Jump to content
  • Advertisement
Sign in to follow this  
_Flecko

Texture precision

This topic is 4729 days old which is more than the 365 day threshold we allow for new replies. Please post a new topic.

If you intended to correct an error in the post then please contact us.

Recommended Posts

I'm working with 2D using textured quads and am having some difficulty getting images to display precisely. If I turn off texture filtering, the images are displayed perfectly, but look terrible when rotated and scaled. If I use texture filtering then the images show artifacts. For example: Notice that the one on the right has a darkened border on the top and left. It was drawn with texture filtering on, and as a result the right and bottom wrap around a bit to the left and top. Of course, the one on the left is pixel-perfect now, but if I rotated it it would look pretty bad. This quad in particular uses an entire image file, so the vertices' texture coordinates are just (0,0) to (1,1) - can't really get any more precise there. Is there anything I can do? Thanks, Max [Edited by - _Flecko on June 12, 2005 11:10:04 PM]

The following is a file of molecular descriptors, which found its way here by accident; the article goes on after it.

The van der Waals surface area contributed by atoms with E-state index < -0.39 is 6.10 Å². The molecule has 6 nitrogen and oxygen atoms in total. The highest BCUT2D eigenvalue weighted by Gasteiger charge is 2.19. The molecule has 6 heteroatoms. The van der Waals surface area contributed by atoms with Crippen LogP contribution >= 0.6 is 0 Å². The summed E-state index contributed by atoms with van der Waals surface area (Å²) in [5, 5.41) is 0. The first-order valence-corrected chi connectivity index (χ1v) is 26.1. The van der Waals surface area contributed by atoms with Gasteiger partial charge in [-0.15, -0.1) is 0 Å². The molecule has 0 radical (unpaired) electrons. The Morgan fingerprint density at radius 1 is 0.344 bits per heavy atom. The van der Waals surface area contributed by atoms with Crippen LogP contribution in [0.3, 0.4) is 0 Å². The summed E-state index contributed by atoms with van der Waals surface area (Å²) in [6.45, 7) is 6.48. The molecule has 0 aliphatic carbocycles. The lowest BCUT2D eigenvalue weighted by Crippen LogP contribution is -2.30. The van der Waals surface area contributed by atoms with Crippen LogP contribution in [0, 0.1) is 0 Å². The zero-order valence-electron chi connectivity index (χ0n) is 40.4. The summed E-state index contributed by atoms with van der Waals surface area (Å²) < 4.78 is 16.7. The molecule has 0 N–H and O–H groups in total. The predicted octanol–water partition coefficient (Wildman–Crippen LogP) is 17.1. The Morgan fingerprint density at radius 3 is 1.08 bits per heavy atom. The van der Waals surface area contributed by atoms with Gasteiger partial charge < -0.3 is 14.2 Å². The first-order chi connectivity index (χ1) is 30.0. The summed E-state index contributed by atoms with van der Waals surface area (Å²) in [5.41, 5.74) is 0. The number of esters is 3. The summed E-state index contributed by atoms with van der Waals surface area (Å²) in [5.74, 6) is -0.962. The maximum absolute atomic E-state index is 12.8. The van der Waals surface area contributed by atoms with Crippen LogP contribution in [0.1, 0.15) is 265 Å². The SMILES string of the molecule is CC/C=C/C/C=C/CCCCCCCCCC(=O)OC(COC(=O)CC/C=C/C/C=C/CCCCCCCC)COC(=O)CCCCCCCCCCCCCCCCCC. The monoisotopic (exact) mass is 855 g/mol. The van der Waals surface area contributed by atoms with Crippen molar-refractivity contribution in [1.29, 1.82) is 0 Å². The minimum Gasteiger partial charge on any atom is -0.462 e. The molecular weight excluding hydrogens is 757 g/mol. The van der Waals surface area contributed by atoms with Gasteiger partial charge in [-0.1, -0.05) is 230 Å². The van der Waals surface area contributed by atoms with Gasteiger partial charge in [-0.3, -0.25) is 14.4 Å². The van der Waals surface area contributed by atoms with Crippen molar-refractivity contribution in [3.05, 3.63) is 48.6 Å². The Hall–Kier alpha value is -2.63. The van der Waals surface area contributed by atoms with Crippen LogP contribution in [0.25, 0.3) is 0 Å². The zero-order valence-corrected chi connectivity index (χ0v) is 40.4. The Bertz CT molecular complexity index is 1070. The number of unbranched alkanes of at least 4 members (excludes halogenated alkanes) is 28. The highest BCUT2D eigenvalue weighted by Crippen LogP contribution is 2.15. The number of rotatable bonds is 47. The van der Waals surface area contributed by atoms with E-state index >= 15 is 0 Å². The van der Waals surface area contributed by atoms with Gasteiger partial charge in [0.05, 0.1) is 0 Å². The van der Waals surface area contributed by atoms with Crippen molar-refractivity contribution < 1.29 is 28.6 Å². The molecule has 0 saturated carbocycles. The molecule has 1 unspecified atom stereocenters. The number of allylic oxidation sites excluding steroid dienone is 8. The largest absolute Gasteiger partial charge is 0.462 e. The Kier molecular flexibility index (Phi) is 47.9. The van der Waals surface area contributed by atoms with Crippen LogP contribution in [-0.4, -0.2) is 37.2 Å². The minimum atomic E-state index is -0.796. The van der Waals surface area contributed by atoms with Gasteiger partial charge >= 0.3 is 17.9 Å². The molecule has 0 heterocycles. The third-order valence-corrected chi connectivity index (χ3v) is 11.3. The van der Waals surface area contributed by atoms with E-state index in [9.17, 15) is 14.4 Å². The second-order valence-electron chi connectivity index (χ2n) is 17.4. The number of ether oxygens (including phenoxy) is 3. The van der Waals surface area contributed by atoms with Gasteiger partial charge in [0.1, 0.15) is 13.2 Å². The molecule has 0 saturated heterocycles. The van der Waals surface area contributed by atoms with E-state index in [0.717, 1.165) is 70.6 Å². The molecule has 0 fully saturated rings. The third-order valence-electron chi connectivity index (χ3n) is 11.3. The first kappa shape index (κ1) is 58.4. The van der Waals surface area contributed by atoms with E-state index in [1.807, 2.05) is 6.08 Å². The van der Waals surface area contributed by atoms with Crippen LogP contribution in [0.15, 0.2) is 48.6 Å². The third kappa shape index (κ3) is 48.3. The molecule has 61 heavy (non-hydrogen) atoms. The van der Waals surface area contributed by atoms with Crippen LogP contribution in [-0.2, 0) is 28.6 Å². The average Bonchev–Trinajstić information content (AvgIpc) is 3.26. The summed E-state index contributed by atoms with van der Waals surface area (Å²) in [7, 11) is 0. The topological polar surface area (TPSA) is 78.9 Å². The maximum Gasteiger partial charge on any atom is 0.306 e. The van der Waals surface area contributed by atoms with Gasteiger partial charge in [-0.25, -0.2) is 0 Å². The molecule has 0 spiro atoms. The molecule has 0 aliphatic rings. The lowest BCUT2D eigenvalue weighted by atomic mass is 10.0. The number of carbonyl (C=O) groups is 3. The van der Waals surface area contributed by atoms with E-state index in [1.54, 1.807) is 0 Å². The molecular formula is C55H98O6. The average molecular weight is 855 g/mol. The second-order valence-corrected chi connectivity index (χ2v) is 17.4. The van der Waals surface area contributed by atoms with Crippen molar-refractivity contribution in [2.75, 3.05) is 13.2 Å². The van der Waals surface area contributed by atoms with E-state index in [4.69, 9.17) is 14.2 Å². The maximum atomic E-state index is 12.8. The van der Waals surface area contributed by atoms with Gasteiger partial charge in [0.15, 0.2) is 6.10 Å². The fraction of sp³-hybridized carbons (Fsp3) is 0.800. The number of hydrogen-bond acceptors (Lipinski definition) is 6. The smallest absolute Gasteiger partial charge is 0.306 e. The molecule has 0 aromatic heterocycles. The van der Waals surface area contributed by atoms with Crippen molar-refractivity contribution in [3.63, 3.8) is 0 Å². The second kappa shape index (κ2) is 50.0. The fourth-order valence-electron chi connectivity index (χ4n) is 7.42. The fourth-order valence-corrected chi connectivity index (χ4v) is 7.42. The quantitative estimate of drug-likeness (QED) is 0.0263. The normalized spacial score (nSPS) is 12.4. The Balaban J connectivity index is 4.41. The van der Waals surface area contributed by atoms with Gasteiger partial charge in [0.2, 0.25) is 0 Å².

Share this post


Link to post
Share on other sites
Advertisement
A couple of things to check out:

1) Mapping texels to pixels:
http://www.gamedev.net/community/forums/topic.asp?topic_id=325372

Also check the topic in the DirectX SDK docs:
DirectX Graphics ->
Programming Guide ->
Getting Started ->
Direct3D Textures ->
Texture Coordinates ->
Directly Mapping Texels to Pixels


2) Try setting the D3DSAMP_ADDRESSU and D3DSAMP_ADDRESSV sampler states to D3DTADDRESS_CLAMP


There are a couple of issues to think about:

a) the position of a pixel in D3D represents its centre rather than a corner - if you don't take that into account, assuming no anti-aliasing, the rasterizer will miss out some texels in cases where a pixel at outer the edge of the polygon is ever so slightly off-centre.

b) with bilinear filtering, the average of texels around the sample is taken - consider what happens when the sample point is right at an extreme edge of the texture map and the hardware needs to get a sample to the right of that... That's what the address mode affects - if you have the address mode set to WRAP, then the sample for the filter will come from the *opposite* side of the texture map; the CLAMP address mode ensures that any samples from outside the extremities of the map are clamped to the nearest edge rather than the opposite edge.

Share this post


Link to post
Share on other sites
Awesome, wish I'd know this a long time ago. Draw calls for my graphics library are recursive and the public call passes an initial transformation to the private recursive call, so all I had to do was pass a (-0.5,-0.5,0) transformation instead of Matrix.Identity :P

Share this post


Link to post
Share on other sites
Sign in to follow this  

  • Advertisement
×

Important Information

By using GameDev.net, you agree to our community Guidelines, Terms of Use, and Privacy Policy.

Participate in the game development conversation and more when you create an account on GameDev.net!

Sign me up!